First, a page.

The 1900 federal census, the last on which Jennie appears, shows her as a widow with step-daughter Margie Prout in the household, along with Margie’s children Wade and Kathleen. Also living with Jennie is her nephew Dennis Theodore Fulton, son of Charles W. Fulton and Josie Barnes, Jennie’s sister. Dennis had been in the household in 1880, too, his mother having died the year before when he was an infant. The 1900 census states that Sarah Jane Fulton had had five children of whom three were living. Those three children would appear to be her son Dennis Edward Lindsey and her step-daughters Margie and Jimmie Fulton — who were not children she herself bore, of course. Clayton states unambiguously that Dennis Edward was her only child by Dennis Edward Lindsey Sr. I have no information about any children she may have borne to William B. Fulton who had died prior to 1900.
Dennis Edward Lindsey’s Date and Place of Birth
A number of sources state that Dennis Edward Lindsey was born 4 June 1862. These include his death certificate (he died 9 April 1935 at Wickett in Ward County, Texas), which states this date of birth and also that he was born in Tupelo, Mississippi. The informant was his daughter Jennie Lindsey Newton, who reported that her father was the son of D.E. Lindsey and Jennie Barnes.
The 4 June 1862 birthdate, the Tupelo birthplace, and the same parents’ names are also given in Robert Stephens’s biography of Dennis Edward Lindsey in Texas Ranger Sketches, which does not cite a source for these pieces of information, but may well be relying on the death certificate. (The previous posting has digital images of the Stephens biography.) Steven W. Hooper’s biography of Dennis Edward Lindsey in Handbook of Texas has the same date and place of birth, noting that Dennis Edward’s parents were Dennis James Lindsey and Sarah Jane Barnes. The article has sources appended to it, but it’s not clear to me which, if any, of these might be the source for these biographical details.
Dennis Edward himself states that he was born in Tupelo, Mississippi, in an oath of service he provided on 3 July 1925 in Brewster County, Texas, as he enlisted as a captain in Company B of the Ranger Force of Texas. In this document he states his age (62 years and one month) and that he lives in Marathon, Texas, and is in the U.S. Customs Service. He also notes that he was born in Tupelo, Lee County, Mississippi.
But Lee County had not yet been formed when Dennis Edward Lindsey was born. Lee was formed in 1866 from Itawamba and Pontotoc Counties, and Tupelo was known at this point as Gum Pond, with the town of Tupelo being chartered in 1870. We know from a 25 June 1859 legal contract I cited in the last posting that Dennis Edward Lindsey Sr. was living at Mooreville with his brother John Wesley Lindsey on that date, and that, after he married Sarah Jane Barnes, whose family lived just outside Mooreville, he and wife Jennie were enumerated on the federal census in 1860 in John’s household at Mooreville, with Dennis being listed as a merchant, as his brother John also was.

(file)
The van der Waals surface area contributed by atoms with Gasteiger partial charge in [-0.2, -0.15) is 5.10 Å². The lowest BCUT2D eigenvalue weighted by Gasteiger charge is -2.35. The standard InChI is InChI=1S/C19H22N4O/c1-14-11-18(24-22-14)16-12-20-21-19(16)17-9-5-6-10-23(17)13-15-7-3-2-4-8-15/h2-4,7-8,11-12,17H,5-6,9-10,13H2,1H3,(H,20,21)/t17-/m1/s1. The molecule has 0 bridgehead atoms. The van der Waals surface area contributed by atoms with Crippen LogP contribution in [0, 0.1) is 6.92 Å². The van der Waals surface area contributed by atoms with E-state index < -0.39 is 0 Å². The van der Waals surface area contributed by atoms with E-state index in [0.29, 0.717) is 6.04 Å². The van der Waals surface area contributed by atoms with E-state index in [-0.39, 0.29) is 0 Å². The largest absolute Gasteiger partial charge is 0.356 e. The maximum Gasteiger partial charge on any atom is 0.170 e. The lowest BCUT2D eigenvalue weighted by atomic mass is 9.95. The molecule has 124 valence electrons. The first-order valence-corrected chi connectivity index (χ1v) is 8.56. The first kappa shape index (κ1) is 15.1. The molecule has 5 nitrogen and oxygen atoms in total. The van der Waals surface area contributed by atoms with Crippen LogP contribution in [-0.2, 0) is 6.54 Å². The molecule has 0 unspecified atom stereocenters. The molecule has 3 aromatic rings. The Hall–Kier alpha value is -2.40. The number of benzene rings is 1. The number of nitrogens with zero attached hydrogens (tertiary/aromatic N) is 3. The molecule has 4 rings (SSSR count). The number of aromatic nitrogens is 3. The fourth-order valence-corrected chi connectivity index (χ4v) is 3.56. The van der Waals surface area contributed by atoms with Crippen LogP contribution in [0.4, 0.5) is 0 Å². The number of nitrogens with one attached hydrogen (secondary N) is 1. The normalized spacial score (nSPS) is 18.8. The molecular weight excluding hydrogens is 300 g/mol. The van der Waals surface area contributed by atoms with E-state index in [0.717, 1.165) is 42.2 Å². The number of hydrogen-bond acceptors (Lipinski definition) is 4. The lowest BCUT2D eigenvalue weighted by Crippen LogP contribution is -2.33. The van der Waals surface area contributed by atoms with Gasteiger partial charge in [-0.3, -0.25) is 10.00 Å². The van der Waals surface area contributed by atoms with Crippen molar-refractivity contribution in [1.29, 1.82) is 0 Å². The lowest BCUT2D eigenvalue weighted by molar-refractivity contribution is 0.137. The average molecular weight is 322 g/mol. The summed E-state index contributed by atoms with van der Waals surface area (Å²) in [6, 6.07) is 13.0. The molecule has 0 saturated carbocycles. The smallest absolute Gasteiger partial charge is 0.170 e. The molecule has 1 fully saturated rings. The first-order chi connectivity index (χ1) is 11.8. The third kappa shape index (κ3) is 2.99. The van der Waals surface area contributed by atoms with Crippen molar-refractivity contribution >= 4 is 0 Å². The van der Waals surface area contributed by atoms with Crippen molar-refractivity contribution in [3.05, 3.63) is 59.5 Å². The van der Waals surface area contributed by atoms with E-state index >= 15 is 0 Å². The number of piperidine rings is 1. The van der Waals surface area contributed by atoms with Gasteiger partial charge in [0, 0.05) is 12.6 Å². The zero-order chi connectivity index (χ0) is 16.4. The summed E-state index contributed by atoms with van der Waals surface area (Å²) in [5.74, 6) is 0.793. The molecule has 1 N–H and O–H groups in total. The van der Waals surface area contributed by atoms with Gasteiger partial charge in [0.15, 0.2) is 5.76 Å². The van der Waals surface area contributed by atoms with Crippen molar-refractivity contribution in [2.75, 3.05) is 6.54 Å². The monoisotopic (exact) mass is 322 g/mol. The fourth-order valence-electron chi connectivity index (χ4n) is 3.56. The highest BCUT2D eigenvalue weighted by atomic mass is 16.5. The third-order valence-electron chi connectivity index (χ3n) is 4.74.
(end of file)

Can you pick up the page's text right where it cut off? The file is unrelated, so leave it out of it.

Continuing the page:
If the family moved to Tupelo following that date, I have not yet found a record of that move, though we know that by 1870, after Jennie had remarried to William B. Fulton, she and son Dennis Edward were living in Tupelo with her second husband — and Tupelo is where Dennis Edward was raised and lived up to the time he left home in 1880. Mooreville is some seven miles east of Tupelo and is now part of the Tupelo metropolitan statistical area.
It’s worth noting, too, that Dennis Edward’s father enlisted in the 41st Mississippi Infantry (CSA) on 13 February 1862, five months before his son’s birth, and both Dennis Lindsey’s brother John and Jennie Barnes Lindsey’s parents were living at or near Mooreville when Dennis Edward Jr. was born. It seems likely she would have been living close to those near relatives and relying on them for assistance while her husband was away in service, rather than having gone to another community for her son’s birth. None of which means I think one should doubt the word of Dennis Edward Lindsey about where he was born, but to suggest that the picture might be slightly more complicated than the statement that he was born in Tupelo (where he was certainly raised) implies ….
The Move to East Texas
Regarding Dennis Edward’s life from 1870, when he is enumerated as a boy in his stepfather’s household in Tupelo, up to the point that he first enlisted in the Texas Rangers on 15 February 1887, there are few documents to provide concrete information. This is a point noted by Robert Stephens, who informs us that Dennis Edward left home in 1880, his mother having remarried, and then:
Traveling alone by horseback, he first went to East Texas, where he had relatives, and opened a crossroads store. Lindsey’s activities during the next few years cannot now be traced, but apparently he grew tired of the routine of life there since on February 15, 1887, he enlisted in Captain Frank Jones’ Company D in Edwards County.